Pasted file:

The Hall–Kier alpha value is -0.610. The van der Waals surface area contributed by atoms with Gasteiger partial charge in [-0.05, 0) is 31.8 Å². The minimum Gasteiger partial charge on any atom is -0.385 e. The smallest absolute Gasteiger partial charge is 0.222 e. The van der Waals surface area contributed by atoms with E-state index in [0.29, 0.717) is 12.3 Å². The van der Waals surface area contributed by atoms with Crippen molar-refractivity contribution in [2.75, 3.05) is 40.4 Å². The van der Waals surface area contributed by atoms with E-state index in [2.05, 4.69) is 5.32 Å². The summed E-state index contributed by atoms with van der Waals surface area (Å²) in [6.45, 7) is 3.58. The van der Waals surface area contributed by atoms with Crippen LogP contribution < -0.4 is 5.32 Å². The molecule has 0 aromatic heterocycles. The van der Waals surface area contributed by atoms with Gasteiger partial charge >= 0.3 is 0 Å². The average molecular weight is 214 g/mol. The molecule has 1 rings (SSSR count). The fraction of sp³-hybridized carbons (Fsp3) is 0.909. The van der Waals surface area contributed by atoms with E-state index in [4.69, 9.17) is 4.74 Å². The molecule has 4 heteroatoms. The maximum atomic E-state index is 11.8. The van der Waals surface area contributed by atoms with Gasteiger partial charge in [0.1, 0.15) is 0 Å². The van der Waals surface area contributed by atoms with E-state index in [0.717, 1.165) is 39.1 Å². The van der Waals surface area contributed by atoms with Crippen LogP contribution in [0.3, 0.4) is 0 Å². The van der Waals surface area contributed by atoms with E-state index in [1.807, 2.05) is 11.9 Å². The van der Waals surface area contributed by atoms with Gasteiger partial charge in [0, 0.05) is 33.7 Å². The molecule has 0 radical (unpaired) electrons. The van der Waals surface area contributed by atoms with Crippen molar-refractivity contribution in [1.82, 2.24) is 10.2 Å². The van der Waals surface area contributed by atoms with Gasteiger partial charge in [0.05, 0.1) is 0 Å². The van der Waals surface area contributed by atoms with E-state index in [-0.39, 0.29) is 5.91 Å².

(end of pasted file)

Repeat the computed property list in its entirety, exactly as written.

The Hall–Kier alpha value is -0.610. The van der Waals surface area contributed by atoms with Gasteiger partial charge in [-0.05, 0) is 31.8 Å². The minimum Gasteiger partial charge on any atom is -0.385 e. The smallest absolute Gasteiger partial charge is 0.222 e. The van der Waals surface area contributed by atoms with E-state index in [0.29, 0.717) is 12.3 Å². The van der Waals surface area contributed by atoms with Crippen molar-refractivity contribution in [2.75, 3.05) is 40.4 Å². The van der Waals surface area contributed by atoms with E-state index in [2.05, 4.69) is 5.32 Å². The summed E-state index contributed by atoms with van der Waals surface area (Å²) in [6.45, 7) is 3.58. The van der Waals surface area contributed by atoms with Crippen LogP contribution < -0.4 is 5.32 Å². The molecule has 0 aromatic heterocycles. The van der Waals surface area contributed by atoms with Gasteiger partial charge >= 0.3 is 0 Å². The average molecular weight is 214 g/mol. The molecule has 1 rings (SSSR count). The fraction of sp³-hybridized carbons (Fsp3) is 0.909. The van der Waals surface area contributed by atoms with E-state index in [4.69, 9.17) is 4.74 Å². The molecule has 4 heteroatoms. The maximum atomic E-state index is 11.8. The van der Waals surface area contributed by atoms with Gasteiger partial charge in [0.1, 0.15) is 0 Å². The van der Waals surface area contributed by atoms with E-state index in [0.717, 1.165) is 39.1 Å². The van der Waals surface area contributed by atoms with Crippen LogP contribution in [0.3, 0.4) is 0 Å². The van der Waals surface area contributed by atoms with E-state index in [1.807, 2.05) is 11.9 Å². The van der Waals surface area contributed by atoms with Gasteiger partial charge in [0, 0.05) is 33.7 Å². The molecule has 0 radical (unpaired) electrons. The van der Waals surface area contributed by atoms with Crippen molar-refractivity contribution in [1.82, 2.24) is 10.2 Å². The van der Waals surface area contributed by atoms with Gasteiger partial charge in [0.05, 0.1) is 0 Å². The van der Waals surface area contributed by atoms with E-state index in [-0.39, 0.29) is 5.91 Å².